adjectivedialect, non standard, literary, archaic British, US
1More harmful, painful, offensive, unpleasant, or severe.
2Less good, not so good, inferior; of lower quality or value; less favourable, advantageous, or attractive; more unskilful or inefficient.
3Less well; more ill, distressed, or upset.
noundialect, non standard, literary, archaic British, US
1A person who or animal which is worse; one who is more wicked or inferior in qualities or performance.
2In plural. With possessive: a person's inferiors.
adverbdialect, non standard, literary, archaic British, US
1More badly, wickedly, or reprehensibly; more severely or harshly; more imperfectly, carelessly, or incorrectly.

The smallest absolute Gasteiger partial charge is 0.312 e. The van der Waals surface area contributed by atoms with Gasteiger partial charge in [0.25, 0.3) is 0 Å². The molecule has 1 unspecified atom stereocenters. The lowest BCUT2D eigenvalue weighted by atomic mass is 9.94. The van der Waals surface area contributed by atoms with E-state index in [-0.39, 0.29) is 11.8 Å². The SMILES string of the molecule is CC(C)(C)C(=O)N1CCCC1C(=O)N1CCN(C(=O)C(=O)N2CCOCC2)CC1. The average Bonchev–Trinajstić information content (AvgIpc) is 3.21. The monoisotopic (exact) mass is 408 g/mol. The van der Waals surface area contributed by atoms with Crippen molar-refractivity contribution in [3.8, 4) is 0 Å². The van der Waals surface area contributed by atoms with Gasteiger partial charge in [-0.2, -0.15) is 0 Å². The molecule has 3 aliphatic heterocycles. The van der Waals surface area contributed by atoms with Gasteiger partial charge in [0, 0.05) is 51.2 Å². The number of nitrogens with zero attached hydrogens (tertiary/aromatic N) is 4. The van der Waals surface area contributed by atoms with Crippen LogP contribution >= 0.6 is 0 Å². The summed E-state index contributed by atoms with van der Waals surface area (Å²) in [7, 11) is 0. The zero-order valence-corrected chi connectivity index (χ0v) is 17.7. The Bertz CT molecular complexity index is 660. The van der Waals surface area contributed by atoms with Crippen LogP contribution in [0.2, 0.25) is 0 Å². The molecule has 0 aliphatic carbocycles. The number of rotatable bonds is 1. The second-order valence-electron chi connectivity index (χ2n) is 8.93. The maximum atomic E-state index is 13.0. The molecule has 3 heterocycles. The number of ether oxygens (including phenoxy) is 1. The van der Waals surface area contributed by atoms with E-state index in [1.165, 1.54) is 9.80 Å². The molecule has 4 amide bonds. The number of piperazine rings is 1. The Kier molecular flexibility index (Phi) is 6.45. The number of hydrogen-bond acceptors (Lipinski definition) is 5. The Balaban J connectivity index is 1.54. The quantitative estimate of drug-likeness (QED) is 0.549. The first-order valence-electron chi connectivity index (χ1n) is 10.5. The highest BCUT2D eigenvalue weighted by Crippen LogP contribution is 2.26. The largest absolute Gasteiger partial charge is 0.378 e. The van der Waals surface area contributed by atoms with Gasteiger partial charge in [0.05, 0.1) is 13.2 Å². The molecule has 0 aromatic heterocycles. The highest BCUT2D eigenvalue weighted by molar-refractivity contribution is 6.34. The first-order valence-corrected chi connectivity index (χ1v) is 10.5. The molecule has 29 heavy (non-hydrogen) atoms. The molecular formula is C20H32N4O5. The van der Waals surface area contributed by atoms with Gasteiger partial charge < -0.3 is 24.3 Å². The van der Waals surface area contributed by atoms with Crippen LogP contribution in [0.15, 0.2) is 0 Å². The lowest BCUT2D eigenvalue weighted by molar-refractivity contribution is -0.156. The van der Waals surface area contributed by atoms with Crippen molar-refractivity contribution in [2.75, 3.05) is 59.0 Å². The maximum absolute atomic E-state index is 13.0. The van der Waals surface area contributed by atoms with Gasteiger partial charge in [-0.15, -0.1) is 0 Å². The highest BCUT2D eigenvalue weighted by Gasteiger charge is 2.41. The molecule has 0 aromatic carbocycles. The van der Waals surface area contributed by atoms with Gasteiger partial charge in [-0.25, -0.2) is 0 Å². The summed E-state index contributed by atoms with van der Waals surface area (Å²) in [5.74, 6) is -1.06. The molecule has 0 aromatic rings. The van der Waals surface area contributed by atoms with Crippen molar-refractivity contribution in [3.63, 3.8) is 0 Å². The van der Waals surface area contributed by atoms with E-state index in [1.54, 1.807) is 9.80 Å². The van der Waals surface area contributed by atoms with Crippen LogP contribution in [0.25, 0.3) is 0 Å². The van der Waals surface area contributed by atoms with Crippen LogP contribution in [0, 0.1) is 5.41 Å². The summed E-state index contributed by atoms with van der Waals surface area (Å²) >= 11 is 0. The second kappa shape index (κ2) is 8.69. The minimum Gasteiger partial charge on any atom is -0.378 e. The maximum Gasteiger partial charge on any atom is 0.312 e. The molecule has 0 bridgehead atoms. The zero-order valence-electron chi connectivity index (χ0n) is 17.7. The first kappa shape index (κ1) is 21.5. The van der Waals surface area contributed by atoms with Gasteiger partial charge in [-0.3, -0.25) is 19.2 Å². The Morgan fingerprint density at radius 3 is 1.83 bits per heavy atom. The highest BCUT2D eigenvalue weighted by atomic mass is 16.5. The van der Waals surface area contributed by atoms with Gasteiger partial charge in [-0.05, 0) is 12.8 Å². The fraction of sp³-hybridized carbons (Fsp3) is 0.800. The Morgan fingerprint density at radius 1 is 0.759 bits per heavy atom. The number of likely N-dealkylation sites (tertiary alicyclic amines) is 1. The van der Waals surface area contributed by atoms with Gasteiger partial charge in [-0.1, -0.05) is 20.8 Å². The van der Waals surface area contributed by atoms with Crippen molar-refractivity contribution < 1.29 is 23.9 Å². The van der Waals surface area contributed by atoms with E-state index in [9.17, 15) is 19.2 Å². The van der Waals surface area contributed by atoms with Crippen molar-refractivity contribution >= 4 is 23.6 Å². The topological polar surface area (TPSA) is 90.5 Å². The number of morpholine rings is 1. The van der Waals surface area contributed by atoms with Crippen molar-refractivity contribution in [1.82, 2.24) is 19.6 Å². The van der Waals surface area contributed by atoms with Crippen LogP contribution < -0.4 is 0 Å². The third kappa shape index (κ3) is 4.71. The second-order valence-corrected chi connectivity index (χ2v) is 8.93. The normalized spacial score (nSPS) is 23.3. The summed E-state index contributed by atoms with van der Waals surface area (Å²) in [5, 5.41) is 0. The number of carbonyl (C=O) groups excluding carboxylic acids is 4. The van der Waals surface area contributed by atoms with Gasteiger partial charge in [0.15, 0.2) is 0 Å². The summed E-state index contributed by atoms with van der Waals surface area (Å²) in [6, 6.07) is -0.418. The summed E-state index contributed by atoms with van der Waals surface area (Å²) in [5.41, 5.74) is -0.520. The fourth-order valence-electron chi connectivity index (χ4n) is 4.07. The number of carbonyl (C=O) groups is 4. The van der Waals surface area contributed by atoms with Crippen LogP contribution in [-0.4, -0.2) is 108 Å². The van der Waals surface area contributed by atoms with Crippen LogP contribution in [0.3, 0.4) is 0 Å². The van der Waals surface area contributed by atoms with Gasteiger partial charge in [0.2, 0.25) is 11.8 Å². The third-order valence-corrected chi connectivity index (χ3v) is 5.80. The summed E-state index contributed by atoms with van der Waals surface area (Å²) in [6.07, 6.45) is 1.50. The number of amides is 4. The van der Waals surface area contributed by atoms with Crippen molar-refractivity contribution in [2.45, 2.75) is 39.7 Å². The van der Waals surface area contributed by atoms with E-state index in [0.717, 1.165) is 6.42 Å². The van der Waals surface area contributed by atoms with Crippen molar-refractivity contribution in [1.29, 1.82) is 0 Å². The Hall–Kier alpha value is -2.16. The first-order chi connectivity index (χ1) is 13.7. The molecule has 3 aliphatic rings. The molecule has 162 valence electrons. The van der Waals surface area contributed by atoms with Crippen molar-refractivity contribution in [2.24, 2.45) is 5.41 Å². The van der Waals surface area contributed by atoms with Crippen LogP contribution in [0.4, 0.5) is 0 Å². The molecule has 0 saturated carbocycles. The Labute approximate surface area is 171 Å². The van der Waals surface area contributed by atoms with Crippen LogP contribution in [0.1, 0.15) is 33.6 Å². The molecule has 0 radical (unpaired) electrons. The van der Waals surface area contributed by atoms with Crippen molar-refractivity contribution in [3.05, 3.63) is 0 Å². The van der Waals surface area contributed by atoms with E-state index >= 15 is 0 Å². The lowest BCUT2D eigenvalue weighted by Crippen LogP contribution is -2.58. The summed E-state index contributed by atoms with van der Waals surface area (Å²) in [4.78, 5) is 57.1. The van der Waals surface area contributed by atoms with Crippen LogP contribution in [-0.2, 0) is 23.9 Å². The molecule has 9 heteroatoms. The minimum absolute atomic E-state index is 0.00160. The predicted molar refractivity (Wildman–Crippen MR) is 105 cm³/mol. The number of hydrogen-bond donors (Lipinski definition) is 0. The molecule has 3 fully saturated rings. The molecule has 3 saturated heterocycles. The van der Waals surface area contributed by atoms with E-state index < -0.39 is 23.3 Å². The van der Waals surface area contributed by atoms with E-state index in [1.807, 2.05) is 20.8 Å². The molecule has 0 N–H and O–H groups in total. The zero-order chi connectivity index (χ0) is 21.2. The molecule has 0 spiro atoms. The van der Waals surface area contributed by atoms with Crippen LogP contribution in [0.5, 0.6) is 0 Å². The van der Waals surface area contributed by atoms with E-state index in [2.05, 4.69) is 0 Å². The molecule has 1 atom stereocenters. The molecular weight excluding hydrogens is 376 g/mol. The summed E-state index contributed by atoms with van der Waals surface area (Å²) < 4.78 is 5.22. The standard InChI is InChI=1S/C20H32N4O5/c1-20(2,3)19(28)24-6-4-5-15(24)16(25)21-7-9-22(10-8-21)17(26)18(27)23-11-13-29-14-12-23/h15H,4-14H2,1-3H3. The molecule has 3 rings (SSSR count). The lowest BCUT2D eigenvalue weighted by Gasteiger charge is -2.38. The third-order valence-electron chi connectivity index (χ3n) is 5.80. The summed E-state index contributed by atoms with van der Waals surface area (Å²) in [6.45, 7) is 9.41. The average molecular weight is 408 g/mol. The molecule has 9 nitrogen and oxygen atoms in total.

2As an intensifier, with verbs of hurting, harming, hating, etc.: more greatly, severely, or intensely; in a greater degree.
Late 15th century; earliest use found in Trevisa's Bartholomeus De Proprietatibus Rerum. As adjective from worse + -er. As adverb from worse + -er.
1To make worse; = "worsen".
2To become worse; = "worsen".
Late 16th century; earliest use found in Thomas Rogers (c1553–1616), religious controversialist and Church of England clergyman. From worser, after better; perhaps reinforced by association with frequentative verbs in -er.